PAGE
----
Memphis, North Carolina
Scott Morgan (left) is the poet behind Memphis the Band, shown here with wife Shannon Morgan on drums and bassist Ryan Davis. (photo by Jordan Green)
Scott Morgan is a rough-hewn Carolina Piedmont literary man who tosses off novels at the rate some people turn out custom houses. He also writes damn fine songs that evoke the gritty milieu of those novels, set to a roadhouse soundtrack replete with greasy, high-octane twang, tender Muscle Shoals soul and Stonesy raunch rock. That’s Memphis the Band. Over the years the ensemble has absorbed Scott’s wife, Shannon, who belts out high-spirited harmonies and vocal leads, with an arsenal of percussion instruments; keyboardist Peter Lucey, a degreed music major who regularly haunts the Chapel Hill music dives; Ryan Davis, an audiophile whose ears voraciously consume an eclectic range of music; and drummer Jeremy Thompson. “When I write lyrics I like piling ’em on,” Scott says, nursing a Miller Lite outside the band’s Ford Econoline in the parking lot beside the Garage in Winston-Salem. “You don’t want to confuse them with too few words. You want to send them home with a whole fucking cake pan of words.” Inside, a band from New York City called Yarn is doing a convincing job of conjuring mandolin-laden Southern alt country sincerity. It’s gonna be a light night. Most of the local music connoisseurs turned out the previous night to see Old Stone Revue – the bartenders are hoping – in vain, as it turns out to catch the spill-off from the Wake Forest-Mississippi game. Still, Memphis is in every sense a band: a collection of individuals surviving by their wits on the road, sustaining adversity through high spirits and camaraderie. They’re gonna tear off the gig in pursuit of their own pleasures, ride it out on their own steam. The trek from the club to the parking lot includes passage through a weed-strewn vacant lot. Chain-link fencing lays nearly horizontal still connected to two poles flopping uselessly in the night. Davis runs up on the metal flotsam and pins it beneath his feet to allow Shannon to step over, posturing as Vietnam platoon leader. Adventure. “The drummer is not here tonight,” Scott Morgan says.’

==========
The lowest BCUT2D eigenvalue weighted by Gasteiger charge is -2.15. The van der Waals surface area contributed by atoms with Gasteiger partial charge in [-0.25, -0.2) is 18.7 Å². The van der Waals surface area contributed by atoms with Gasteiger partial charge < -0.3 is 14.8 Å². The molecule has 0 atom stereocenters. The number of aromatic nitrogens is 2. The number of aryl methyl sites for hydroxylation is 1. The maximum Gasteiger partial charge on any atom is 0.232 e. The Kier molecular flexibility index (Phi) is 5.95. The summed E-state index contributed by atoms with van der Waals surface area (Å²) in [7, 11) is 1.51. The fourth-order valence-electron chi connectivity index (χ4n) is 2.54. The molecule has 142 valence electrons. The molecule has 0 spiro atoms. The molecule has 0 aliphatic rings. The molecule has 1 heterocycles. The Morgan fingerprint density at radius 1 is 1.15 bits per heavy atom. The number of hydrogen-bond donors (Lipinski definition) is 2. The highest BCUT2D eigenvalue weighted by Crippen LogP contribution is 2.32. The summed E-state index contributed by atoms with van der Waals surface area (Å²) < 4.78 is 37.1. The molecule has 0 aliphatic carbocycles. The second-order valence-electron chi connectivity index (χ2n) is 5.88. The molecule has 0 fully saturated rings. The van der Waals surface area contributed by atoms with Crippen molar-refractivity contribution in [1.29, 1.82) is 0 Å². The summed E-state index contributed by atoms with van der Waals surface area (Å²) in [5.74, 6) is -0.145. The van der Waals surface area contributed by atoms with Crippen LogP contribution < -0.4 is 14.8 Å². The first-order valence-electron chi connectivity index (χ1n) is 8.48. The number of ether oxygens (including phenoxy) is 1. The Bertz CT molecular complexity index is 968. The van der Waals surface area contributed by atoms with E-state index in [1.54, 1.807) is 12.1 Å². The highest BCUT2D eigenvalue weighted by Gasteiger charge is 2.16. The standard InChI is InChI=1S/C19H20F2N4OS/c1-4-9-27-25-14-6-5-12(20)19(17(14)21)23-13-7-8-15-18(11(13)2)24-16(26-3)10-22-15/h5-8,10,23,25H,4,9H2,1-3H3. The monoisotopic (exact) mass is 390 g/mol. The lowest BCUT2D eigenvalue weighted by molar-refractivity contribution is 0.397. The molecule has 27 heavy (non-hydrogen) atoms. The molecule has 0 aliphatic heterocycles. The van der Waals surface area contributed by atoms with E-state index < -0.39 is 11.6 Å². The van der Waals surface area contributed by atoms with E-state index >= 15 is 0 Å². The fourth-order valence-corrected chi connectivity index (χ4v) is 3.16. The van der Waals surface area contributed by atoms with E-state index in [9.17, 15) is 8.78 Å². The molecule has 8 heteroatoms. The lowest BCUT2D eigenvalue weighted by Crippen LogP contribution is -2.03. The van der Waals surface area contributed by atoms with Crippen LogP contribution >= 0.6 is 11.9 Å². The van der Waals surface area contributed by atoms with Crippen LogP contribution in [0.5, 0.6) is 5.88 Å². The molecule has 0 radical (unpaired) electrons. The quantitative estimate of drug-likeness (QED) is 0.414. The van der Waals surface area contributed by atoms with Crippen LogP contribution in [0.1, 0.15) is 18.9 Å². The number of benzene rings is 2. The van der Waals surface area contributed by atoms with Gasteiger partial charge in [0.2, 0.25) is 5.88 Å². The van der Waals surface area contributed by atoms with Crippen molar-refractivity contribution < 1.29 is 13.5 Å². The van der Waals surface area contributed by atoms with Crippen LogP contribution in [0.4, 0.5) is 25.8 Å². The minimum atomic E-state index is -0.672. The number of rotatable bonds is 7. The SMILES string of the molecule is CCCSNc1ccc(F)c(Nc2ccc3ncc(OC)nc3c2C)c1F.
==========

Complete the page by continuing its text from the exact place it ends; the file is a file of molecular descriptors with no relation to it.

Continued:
“Shannon will be drumming in his place.” “I’ll be doing percussion,” his wife clarifies. “Get that straight.” “It’sthe first night Ry plays upright bass, and I piss onstage,” Scottcontinues. “I puke onstage,” Shannon says. They’ve had some difficultyhanging on to electric guitarists, so the present incarnation ofMemphis the Band’s sound is constructed around Scott Morgan’s acousticguitar and Davis’ throbbing bass line, the rhythm flavored by anoverlay of Lucey’s keyboard playing. “My electric guitarsounds like Neil Young in kindergarten,” Scott says, “like Neil Youngon Quaaludes.” “Neil Young sniffing Play-Doh,” Davis exults. “Ithink a lot of his songwriting harks back to the thirties,” Lucey saysof Scott Morgan. “It’s ragtime or old blues. Circus music.” “Ilove circus music, too,” Scott says. “Love clowns,” Shannon adds. Theband’s influences are not so much an evolutionary chain as a buffet:Ryan Adams, Beck, Amos Lee…. “We love hip hop,” Scott says. “Eric B andRakim,” Davis says. “EPMD.” “We even had an Eazy-E day, coming offsomething,” Scott says. “I think it was in Ohio.” Shannon has on occasion inflicted the willowy Texasfolksinger Nanci Griffith on the rest of the band. Driver’s choicedefines the play list. “Listening to new music is a turn on,” Davissays. “Have you ever heard Tool? When you put something on the stereo,whew…. I remember when my friend first played it to me. I was sooverwhelmed I had to go home.” “We don’t play cover tunes,” Scott says.“We should, but we could never agree on anything. We’d never do a Dylansong. We’d never do a Tool song.” “That’s not true,” Shannon protests. “Sometimesyou and I do some Lucinda Williams together.” They’ve accumulated about60 songs since their latest release, ***Radio***, in 2006. They’llwinnow down the batch to 30 before they come close to settling on asong list. And after some discussion they concur that the next recordwill have no stylistic theme. Scott hears Yarn bid theaudience goodnight, and he gives the signal for Memphis the Band tohead inside. They check their levels onstage for what seems to be aneternity, and then launch the first song without ceremony. A middle-aged woman with sandy blond hair sits at the back of the horseshoe bar smoking VirginiaSlims and moving her flip-flop-clad feet in time with the music. Shewears a pink, paper tiara. By the time the encore rolls around – it’s asweet, New Orleans style ballad with the Dadaist refrain “Ain’t nosnake under the rock, ain’t no rock under the snake” – someone isclinking an empty bottle on beat. Butt planted on the stool, thecelebrant scrunches her shoulders and extends her elbows, moving fromthe waist up, and lights another Virginia Slim.
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